Transparency and Inclusion
IMPROVING OPENNESS, TRANSPARENCY AND INCLUSION
- Expand Arlington’s Open Data Portal, on a timelier basis and in a form that provides full functionality; meet all 31 Open Data Policy Guidelines set by the nationally recognized Sunlight Foundation
- Ensure transparency in the wording of our County Bond Referenda, all County documents and in County processes and decision-making
- Bring new voices to the community table through our advisory commissions and ensure that all stakeholders are involved from the start through our new community-engagement process
These steps, if meaningfully implemented and consistently adhered to, will increase confidence in local government and help ensure that our decision-making is built on solid foundations.
Sharing Data with the Public
Sometimes County government falls short of being the open and transparent paragon we’d like it to be. Yet knowledge is power, and we must improve public access to public information. Real-time, online transparency for all government information, save for certain sensitive or private material, must be the norm. While I applaud the County Manager’s implementation of a resident-led Open Data Advisory Group and initiation of an Open Data Portal, we lag Montgomery County, hailed as the DC metro leader in Open Government. We boast of data-driven decisions, yet too often make it too hard, too slow and too costly to receive government information.
Requests for data dating back to February 2016 are unacceptable, especially when the posted reason is that “research is being done to determine if dataset meets open data request requirements.” I will continue to seek the publishing and sharing of data with the public on a timely basis—and in a form that offers full functionality with imbedded analysis tools to allow true data analysis, rather than static PDF’s and screenshots.
Arlington County substantially meets 22 of 31 Open Data Policy Guidelines dealing with what and how data should be made public published by the Sunlight Foundation. I have pressed the Manager to move forward on the remaining 30% as soon as possible.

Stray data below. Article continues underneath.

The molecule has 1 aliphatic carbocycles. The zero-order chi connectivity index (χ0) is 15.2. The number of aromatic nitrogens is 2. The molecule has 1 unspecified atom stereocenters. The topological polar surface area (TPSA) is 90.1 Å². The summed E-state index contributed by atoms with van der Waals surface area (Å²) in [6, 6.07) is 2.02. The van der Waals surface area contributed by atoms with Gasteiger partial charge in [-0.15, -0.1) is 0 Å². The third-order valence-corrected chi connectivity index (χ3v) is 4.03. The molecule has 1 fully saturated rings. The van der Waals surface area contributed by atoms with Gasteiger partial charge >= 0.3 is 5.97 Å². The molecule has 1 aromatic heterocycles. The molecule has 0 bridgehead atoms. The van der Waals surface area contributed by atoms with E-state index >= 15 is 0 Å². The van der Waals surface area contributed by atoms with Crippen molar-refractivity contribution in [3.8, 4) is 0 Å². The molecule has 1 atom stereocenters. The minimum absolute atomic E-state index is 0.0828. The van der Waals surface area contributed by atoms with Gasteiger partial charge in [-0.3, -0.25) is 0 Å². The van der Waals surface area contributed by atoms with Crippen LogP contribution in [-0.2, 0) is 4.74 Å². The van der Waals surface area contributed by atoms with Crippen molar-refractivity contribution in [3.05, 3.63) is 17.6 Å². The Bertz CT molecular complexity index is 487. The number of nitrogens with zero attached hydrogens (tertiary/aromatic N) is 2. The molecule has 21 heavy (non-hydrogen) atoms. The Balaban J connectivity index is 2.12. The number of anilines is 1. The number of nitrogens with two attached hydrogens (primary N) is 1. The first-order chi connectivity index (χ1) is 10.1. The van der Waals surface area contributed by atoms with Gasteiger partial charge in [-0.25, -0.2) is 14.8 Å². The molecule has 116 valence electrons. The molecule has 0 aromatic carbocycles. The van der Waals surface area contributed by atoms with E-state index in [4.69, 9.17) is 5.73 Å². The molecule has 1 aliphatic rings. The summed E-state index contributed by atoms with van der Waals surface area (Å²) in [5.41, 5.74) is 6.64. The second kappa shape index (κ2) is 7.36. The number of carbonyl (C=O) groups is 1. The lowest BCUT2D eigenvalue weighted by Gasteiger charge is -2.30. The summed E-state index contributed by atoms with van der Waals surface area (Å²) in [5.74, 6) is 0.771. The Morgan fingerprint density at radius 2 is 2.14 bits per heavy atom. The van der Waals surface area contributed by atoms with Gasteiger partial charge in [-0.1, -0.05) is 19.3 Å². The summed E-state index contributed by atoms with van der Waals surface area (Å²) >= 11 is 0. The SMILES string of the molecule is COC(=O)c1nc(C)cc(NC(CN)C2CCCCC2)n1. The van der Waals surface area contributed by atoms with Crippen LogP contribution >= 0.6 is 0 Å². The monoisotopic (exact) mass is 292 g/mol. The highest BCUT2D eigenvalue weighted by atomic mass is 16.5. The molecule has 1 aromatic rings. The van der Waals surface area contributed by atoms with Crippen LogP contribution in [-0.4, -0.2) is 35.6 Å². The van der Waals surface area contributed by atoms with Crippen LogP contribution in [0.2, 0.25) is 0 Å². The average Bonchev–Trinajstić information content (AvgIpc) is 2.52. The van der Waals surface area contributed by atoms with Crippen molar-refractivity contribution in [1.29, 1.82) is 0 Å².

In the context of our biennial bond referenda, we made more progress in 2018 in providing additional granularity in the official explanations that accompany the bond questions on the ballot so that voters know more than broad and amorphous categories and captions when they go to the polls.
Greater Inclusion Through Our Advisory Boards, Commissions and Community Engagement
Finally, as a veteran of County advisory boards and commissions in over 30 years of civic engagement, including the Commission on Aging, the Housing Commission and the Planning Commission, I know the value of citizen bodies in shaping public policy. They must be more reflective of Arlington’s diversity—both demographic and in perspective and background. Some of our most contentious planning efforts could have progressed more smoothly had a greater mix of community voices been at the table from the start. To that end, for the commissions to which I am the liaison, I work hard to appoint a greater diversity of members in all respects and to replenish these bodies with fresh ideas and talent on a regular basis. While term limits can be controversial, no one is indispensable.
Finally, our new multi-tier, context-specific community engagement process promises to provide more structure and predictability in how we relate to the public in shaping and performing the County’s business. There will always be emergencies, but a “no surprises” outcome must always be our goal.